To explore the role of indigenous knowledge in seasonal climate predictions, and possibilities using such knowledge systems together with modern scientific forecasts, a workshop was held on Pele Island, Vanuatu (15–19 April 2013; Waiwai and Malsale 2013), bringing together representatives from all six provinces. Coordinated by the Vanuatu Meteorology and Geo-Hazards Department (VMGD; the National Meteorological Service for Vanuatu), the Vanuatu Cultural Centre, and the Vanuatu Red Cross Society, with financial support from the Australian government, this workshop targeted the volunteer rainfall observer network with additional representatives from government agricultural and forestry departments. All participants (55 in total) acknowledged the existence of some form of weather and seasonal forecasts based on indigenous knowledge in their provinces. Village elders are the main custodians of such knowledge, which is mainly transferred to individuals within a province through storytelling. The participants comprised both village elders and more junior community members, with a good mix of genders. Participants were provided with free mobile phone access and encouraged to consult with elders back in their home village on indigenous indicators of weather and climate conditions and for permission to share this knowledge. Data collection took place in the form of small province-based groups and, importantly, included discussions (in local language) around what information could be shared and with whom. Only information considered to be “widely known” (i.e., had little or no cultural sensitivities or other restrictions associated with it) was shared with the wider group and included in the workshop report.

Indicators based on behaviors of plants and animals were common across most provinces in Vanuatu (Waiwai and Malsale 2013). For example, flowering density of plants such as mangoes (Mangifera indica), mangroves (Rhizophora mangle), and Nakavika (Syzygium malaccense), and the wilting of a local shrub known as Diadia are some indicators of the type of season to be expected. Changes in animal behavior, such as turtles laying eggs inland as opposed to near the shore, and hornets nesting at ground level are also indicative of the type of upcoming seasons. For example, wilting of Diadia in 1997–98 was interpreted as an indicator of upcoming drought, as turned out to be the case. Similarly, heavy flowering of Nakavika trees or early flowering of mango trees is an indicator of high tropical cyclone activity in the upcoming season. It also became evident in the workshop that turtles usually lay eggs farther inland in cases of a strong upcoming tropical cyclone season. At shorter time scales, the appearance of insects such as cockroaches and red ants appear to be good indicators of possible rain in a few days time. In addition, a new moon surrounded by a halo or covered by clouds are examples of short-term rainfall indicators commonly used by indigenous people in Vanuatu. A scientific reasoning for such instinctive behavioral changes in plants and animals can be attributed to changes in ocean and atmospheric fields such as barometric and hydrostatic pressure, humidity, and air temperature (e.g., Rice 1964; Tiwari and Tiwari 2011; Rosenzweig and Neofotis 2013) that may occur prior to events such as tropical cyclones and rainfall. Understanding how changes in these ocean and atmospheric conditions trigger behavioral response in plants and animals is beyond the scope of this paper.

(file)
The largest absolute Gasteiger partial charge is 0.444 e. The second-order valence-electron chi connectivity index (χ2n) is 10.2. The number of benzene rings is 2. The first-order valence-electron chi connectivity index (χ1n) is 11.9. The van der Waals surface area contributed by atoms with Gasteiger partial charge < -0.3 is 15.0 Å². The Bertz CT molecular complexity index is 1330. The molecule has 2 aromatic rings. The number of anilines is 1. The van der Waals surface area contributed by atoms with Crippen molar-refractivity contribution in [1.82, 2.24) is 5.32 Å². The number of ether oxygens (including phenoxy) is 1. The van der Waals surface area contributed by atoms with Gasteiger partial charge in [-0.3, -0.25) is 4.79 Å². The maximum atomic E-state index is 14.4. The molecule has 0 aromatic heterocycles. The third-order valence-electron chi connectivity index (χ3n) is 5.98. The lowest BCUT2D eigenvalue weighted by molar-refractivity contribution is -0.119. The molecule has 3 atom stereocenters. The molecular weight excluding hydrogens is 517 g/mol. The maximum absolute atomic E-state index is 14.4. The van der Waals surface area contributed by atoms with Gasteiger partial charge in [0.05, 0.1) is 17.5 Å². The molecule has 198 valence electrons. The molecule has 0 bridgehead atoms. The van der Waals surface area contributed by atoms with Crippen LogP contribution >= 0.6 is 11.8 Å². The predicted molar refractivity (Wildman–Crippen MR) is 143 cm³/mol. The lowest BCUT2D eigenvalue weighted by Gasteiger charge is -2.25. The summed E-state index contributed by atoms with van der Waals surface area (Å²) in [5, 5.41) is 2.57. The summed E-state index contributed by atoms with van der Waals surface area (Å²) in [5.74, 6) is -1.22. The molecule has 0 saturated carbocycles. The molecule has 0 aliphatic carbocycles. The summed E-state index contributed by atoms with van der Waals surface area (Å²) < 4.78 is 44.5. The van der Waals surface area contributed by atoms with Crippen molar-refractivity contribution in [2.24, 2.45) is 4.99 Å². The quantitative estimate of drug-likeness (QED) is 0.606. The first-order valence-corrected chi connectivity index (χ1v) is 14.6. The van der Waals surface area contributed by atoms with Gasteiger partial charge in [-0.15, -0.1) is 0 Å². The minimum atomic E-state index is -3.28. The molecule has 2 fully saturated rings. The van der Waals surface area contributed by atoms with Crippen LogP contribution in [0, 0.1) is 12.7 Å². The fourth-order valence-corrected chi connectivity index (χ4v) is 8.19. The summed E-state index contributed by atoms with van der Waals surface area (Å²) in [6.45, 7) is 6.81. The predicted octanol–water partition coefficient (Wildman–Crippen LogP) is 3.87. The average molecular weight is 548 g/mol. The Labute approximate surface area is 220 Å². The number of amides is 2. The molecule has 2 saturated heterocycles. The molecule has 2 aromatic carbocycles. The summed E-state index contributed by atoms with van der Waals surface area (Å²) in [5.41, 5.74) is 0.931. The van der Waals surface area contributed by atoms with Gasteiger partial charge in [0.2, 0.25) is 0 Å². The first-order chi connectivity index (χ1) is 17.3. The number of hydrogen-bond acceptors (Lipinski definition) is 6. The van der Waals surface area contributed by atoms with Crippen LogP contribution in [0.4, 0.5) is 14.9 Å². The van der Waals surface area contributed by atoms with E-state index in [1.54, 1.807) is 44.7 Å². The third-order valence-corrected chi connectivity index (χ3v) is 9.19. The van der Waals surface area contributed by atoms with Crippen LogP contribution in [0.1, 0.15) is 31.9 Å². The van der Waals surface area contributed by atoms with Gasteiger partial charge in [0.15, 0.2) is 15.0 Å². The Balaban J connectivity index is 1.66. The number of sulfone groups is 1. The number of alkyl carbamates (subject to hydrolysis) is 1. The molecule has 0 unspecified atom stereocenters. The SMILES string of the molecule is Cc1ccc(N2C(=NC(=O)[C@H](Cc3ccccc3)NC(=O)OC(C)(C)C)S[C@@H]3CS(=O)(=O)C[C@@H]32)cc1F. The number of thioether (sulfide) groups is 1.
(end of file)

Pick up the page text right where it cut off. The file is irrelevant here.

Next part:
To date, a lack of historical records associated with indigenous knowledge forecasts, such as flowering densities of mangoes, makes forecast verification difficult; hence, these indigenous forecast methods have received little attention in scientific discourse. The VMGD is currently working on addressing this issue by developing a system to monitor a selected number of indigenous weather and climate indicators in real time. Community members expressed their appreciation of VMGDs acknowledgment of the usefulness of indigenous knowledge forecasts and were keen to see these incorporated into the products produced by VMGD. Using local networks, such as the Volunteer Rainfall Observer Network, to record indigenous indicators will assist an ongoing dialogue between local communities (particularly those communities where network members reside) and VMGD. This will help with better utilization of the indigenous and model-based forecasts for decision-making purposes.

This case study from Vanuatu illustrates the first two steps in the process framework: identifying priority communities and building relationships and development of an infrastructure for community monitoring weather and climate forecast indicators. Presently, it is too early to determine what the final balance will be between the two knowledge systems in decision making by local provinces in Vanuatu (step 3). However, a process is now in place whereby the understanding of and confidence in scientific forecasts can be developed in local communities without undermining benefits provided by indigenous knowledge.

6. Summary

Indigenous people in the Pacific island countries commonly use local knowledge of their environment to generate weather and seasonal forecasts. It is recognized here that incorporating such knowledge systems into existing official seasonal forecasts, such as those generated by National Meteorological Services, can play an important role in strengthening community participation in the forecast process leading to improved farming-related and disaster-management decisions.